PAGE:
Poffertjes (typical Dutch snack) can be found in the street vendors along the Niewmarkt 
Cups of Hete Chocolade as our companions
Now, could you feel the romantic sense of canal side view?
At about 11 PM, we took the tram to get back to our meeting point with the other group's members and soon afterwards we went back to Jia Jia's apartment as we were kind of exhausted by today's intense agenda.

Saturday, March 7, 2015

Project Week '15 in Amsterdam #day2

Day 2 - Sunday, 1 March 

On the second day, we had our main activity that is the solidarity act towards the illegalised immigrants and refugees. After we arrived at the prison yard, Jia Jia's father and some other participants from Catholic Workers gave some short speeches. Then, we began marching along the prison while showing our banners and blowing the whistles so that they could hear we're giving them spirit and support from the outside. The most exhilarating moment was when we could see them waving and beaming to us as we're prohibited to enter the prison.

Before marching against the very strong wind
The place where they are all detained

Indonesia, Morocco, The Netherlands, England, Spain

In the afternoon, 5 of us decided to have typical Dutch cuisines in our lunch time. We went to a restaurant whose name is De Carousel hence ordered Poffertjes and Pannenkoeken.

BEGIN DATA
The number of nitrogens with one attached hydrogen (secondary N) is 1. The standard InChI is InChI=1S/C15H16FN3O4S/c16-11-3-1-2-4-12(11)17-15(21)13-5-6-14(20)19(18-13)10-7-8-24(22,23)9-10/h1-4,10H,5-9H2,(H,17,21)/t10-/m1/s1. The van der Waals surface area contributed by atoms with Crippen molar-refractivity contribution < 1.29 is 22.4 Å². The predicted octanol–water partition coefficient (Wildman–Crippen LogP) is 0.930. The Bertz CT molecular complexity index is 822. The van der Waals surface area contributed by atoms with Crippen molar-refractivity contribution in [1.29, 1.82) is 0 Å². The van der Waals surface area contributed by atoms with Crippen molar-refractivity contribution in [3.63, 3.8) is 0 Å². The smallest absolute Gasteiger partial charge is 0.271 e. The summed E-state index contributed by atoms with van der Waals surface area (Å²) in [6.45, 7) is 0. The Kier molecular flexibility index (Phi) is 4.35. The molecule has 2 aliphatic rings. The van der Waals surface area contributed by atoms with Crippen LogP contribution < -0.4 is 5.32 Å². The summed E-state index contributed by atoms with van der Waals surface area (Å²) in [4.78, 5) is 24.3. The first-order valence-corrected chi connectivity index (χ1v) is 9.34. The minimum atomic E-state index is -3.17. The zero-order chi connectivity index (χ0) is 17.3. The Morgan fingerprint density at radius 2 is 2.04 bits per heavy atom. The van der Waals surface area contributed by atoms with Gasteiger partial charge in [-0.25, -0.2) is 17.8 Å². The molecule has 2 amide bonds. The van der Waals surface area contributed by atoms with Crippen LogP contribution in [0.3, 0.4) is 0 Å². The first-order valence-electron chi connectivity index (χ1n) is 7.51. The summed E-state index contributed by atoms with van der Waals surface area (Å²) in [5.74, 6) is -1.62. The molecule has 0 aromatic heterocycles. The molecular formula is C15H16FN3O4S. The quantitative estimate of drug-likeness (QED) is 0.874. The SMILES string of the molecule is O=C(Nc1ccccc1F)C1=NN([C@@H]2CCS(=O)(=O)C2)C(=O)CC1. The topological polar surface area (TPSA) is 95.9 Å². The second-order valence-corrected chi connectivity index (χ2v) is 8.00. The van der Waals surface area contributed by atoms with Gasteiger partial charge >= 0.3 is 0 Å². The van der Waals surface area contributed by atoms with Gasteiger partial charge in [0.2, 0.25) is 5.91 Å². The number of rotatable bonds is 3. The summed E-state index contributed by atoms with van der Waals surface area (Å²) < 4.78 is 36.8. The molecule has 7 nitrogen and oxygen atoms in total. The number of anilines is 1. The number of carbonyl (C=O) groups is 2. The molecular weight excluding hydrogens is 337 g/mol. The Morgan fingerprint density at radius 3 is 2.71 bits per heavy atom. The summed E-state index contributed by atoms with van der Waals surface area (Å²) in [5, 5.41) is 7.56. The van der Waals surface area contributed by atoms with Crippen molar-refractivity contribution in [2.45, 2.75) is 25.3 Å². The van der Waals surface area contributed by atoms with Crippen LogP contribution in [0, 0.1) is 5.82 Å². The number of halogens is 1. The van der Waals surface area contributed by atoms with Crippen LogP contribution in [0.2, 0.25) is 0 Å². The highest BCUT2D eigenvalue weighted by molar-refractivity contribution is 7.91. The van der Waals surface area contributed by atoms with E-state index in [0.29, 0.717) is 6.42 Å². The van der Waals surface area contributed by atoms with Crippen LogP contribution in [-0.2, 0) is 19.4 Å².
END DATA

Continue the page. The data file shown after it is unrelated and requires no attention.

Poffertjes are baby pancakes sprinkled with the icing sugar. Super gurih, lembut, creamy, bikin nagih!
Roshni's pancake with mushroom, mozzarella, and ham as its topping.
Dutch pancake is quite different in its shape and size. Thinner yet wider. 
Keramaian kota Amsterdam
The trip's continued by our visit to Anne Frank's house, Prinsengracht. It used to be Anne's and her family's hiding place during the World War II from the German Nazi military. Anne was young Jewish girl who's very well-known of her wartime diary during her hiding in the Secret Annexe. That place is now opened to public as a museum from 09.00 AM - 07.00 PM. The entrance ticket is quite reasonable, 4.5 for <18 years old visitor and 9.0 for over 18 y.o. However, in order to prevent any damage of the conserved items inside, visitors are not allowed to take any photograph inside the museum.

Such a glory of finally being able to visit this historical site

Friday, March 6, 2015

Project Week '15 in Amsterdam #day3

Day 3 - Monday, 2 March